The elections see the ruling New Azerbaijan Party (YAP) of President Ilhan Aliyev take on a wide range of opposition candidates, with some 1550 registered candidates competing for just 125 seats in parliament.
Aliyev is the son of former President Haydar Aliyev, who died in 2003, and who had been a powerful force in Azeri politics since the late 1960s, when the country was part of the Soviet Union.
The main opposition block, Azadlig, a coalition of three parties, has already cried foul in the run-up to balloting.
Speaking to the press on 3 November, Azadlig leader Ali Kerimli said the elections had seen "limited access to media" by the opposition, while its rallies "were banned, as well as meetings of candidates with their voters".
"At every rally attempt, we had about 200 of our supporters arrested [and] hundreds beaten. Candidates were threatened, and made to withdraw."
The government has denied any wrongdoing and says it has acted only to secure law and order. It also says clampdowns have focused on what the Interior Ministry calls "the radical opposition", accused by the government of trying to organise a coup d'etat.
More balanced elections?
Yet the Organisation for Security and Cooperation in Europe (OSCE), which is in the country to observe and report on the elections, has also complained of bias on TV in favour of the government party.
In their 21 October report on the elections, they also said there had been "widespread police arrests and intimidation of opposition party members and supporters".
Despite the complaints, however, many observers expect that the elections will be more balanced than the 2003 elections which saw President Aliyev elected to power.
The Azeri authorities say they
prevented a radical coup d'etat
That election was criticised by independent Azeri and international monitors as fraudulent.
Nevertheless, Daniel Blessington of the Washington-based IFES, an international non-profit organisation dedicated to building democratic societies and currently providing technical support to the election authorities, is hopeful the ballot will go ahead smoothly.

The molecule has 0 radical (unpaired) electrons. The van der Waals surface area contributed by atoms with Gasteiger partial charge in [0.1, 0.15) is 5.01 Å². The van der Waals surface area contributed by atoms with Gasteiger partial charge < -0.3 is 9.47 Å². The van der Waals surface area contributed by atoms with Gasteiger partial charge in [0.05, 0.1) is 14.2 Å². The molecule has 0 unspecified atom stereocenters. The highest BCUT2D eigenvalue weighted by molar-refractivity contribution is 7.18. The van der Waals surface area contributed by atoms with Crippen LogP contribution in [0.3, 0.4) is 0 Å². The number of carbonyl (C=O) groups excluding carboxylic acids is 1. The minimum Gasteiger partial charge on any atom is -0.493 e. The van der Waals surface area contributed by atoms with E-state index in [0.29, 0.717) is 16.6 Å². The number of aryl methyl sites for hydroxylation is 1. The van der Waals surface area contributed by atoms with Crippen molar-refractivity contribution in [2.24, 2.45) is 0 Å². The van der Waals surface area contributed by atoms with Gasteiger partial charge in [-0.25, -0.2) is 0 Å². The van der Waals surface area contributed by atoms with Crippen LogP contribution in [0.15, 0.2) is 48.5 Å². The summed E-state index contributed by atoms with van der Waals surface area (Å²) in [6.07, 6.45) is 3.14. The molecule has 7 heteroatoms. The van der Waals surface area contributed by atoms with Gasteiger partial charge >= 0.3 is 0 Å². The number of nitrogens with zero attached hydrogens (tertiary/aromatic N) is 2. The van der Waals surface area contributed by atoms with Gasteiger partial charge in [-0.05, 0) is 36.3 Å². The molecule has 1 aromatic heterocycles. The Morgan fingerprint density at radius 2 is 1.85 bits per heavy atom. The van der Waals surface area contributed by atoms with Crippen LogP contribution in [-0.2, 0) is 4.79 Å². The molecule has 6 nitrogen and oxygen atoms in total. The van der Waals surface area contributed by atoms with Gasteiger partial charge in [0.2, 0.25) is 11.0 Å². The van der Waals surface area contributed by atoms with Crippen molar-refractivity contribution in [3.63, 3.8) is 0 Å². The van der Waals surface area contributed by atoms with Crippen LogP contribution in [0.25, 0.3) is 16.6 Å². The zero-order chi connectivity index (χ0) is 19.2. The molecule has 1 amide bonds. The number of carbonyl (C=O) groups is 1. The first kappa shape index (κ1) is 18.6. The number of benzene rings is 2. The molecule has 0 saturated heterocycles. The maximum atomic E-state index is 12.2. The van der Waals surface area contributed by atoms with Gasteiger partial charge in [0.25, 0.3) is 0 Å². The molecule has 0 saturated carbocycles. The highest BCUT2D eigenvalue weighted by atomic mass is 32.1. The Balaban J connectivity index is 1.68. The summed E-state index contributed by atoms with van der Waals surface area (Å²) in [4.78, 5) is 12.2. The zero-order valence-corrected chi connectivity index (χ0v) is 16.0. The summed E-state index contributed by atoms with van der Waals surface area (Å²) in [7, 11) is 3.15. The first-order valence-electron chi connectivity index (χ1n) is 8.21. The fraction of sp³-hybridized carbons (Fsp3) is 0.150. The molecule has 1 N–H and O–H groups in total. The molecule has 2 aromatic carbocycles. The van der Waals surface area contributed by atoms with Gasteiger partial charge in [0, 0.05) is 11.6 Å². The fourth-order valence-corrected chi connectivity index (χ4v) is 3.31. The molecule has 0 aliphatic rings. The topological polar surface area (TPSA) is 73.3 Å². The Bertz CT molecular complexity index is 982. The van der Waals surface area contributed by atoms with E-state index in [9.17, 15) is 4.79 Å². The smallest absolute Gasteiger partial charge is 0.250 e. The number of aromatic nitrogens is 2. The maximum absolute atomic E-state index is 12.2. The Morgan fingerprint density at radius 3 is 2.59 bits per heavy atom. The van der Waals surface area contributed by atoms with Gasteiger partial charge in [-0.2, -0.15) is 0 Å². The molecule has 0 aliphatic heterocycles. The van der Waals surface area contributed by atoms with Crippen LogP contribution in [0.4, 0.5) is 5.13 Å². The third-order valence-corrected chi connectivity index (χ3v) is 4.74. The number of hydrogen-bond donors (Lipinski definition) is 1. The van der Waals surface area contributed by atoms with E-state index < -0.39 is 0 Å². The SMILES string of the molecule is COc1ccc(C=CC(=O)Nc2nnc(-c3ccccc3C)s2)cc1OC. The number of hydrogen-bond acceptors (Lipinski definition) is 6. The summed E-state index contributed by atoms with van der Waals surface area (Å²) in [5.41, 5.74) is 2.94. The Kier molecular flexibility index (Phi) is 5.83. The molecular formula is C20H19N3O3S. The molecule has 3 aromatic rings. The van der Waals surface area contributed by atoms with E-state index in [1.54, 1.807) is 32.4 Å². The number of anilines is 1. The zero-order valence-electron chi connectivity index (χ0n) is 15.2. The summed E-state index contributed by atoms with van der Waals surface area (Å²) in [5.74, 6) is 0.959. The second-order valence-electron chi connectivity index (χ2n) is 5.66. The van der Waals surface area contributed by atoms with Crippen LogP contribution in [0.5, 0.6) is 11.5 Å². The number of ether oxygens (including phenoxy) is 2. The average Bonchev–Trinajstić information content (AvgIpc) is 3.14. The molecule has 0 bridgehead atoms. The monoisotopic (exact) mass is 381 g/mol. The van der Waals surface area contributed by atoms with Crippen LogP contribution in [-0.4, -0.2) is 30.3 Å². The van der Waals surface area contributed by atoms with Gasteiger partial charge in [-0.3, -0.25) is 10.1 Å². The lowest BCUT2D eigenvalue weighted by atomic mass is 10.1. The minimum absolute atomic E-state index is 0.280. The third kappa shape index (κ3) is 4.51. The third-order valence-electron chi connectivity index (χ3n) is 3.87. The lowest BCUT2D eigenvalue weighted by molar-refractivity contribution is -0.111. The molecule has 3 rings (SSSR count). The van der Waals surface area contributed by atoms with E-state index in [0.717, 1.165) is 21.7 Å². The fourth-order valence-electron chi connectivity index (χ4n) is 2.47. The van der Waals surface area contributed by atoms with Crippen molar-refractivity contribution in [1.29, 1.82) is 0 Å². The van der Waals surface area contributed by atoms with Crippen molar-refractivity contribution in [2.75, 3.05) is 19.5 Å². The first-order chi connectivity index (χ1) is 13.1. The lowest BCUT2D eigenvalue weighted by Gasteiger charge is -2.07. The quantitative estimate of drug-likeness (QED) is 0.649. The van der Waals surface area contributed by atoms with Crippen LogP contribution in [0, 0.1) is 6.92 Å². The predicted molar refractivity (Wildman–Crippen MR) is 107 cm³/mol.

"The technical preparations have for the most part been good," he told Aljazeera.net.
Urdur Gunnarsdottir of the OSCE's Office for Democratic Institutions and Human Rights (ODIHR) also told Aljazeera.net: "There is definitely the possibility of having a good election tomorrow."
Yet Gunnarsdottir also stressed ODIHR's concerns over the conduct of the election campaign and complaints of pressure on candidates.
In recent days, many candidates have withdrawn - more than 500 since registration closed - with many reporting death threats against them.
The ballot forms had also already been printed before many withdrew, leaving open the question of how their names will be removed from the voting forms - and who will do the removing.
At the same time, there are also concerns over one of the technical aspects of the voting, which will see voters' fingers daubed with invisible ink as a measure against fraud. This was only agreed to last week, giving the electoral authorities a challenge in preparing polling stations with ink and the scanners used to detect it.
"You should expect some protest actions. You can also expect some violent suppression of these [protests] if the international community does not react"
On the streets of Baku, meanwhile, most expect the YAP to win another majority - the only question is how large the opposition vote might be, and how opposition parties might react to defeat.
"The outcome can be predicted easily," says Leila Aliyeva, a Baku-based independent political analyst. "But what is important is how will society in Azerbaijan react and how will the international community react.
"You should expect some protest actions. You can also expect some violent suppression of these if the international community does not react."
Among ordinary voters, there is also often a feeling of disillusion with the balloting process. More than one-third of the population is below the official poverty line of $42 a month.
"Azerbaijan is a rich country," says Mazahir Abazade, a hotel worker in Baku. "There is oil everywhere. Yet the people are poor, except for the few. What difference will it make who wins? Will they change that?"
The ballot is likely to determine the answer to that question - how is the country's new-found oil wealth going to be used?
With Azerbaijan's Caspian Sea fields now pumping oil to Western markets via the Baku-Tbilisi-Ceyhan pipeline, the Caucasian republic is likely to see a major boost in its income in the years ahead.
Azeri President Aliyev came to
power in a 2003 election
About $150 billion in oil revenues is expected over the next 20 years, meaning a massive jump in income for a country that this year had a state budget of just $4 billion.
"Control of these oil revenues is the most important thing about these elections," said Aliyeva.
"Will they be distributed according to a democratic and transparent system, or via the old method of patronage and privilege?"
The control and distribution of oil wealth will shape Azerbaijan's future economic prosperity.
"Management of the oil revenues is crucial for the years to come," says Farda Asadov of the Open Society Institute's Azerbaijan Assistance Foundation.
"For the generations of Azeris to come, there needs to be transparent and democratic control of revenues. Yet I haven't heard any of the parties set out clearly what they are going to do with this revenue."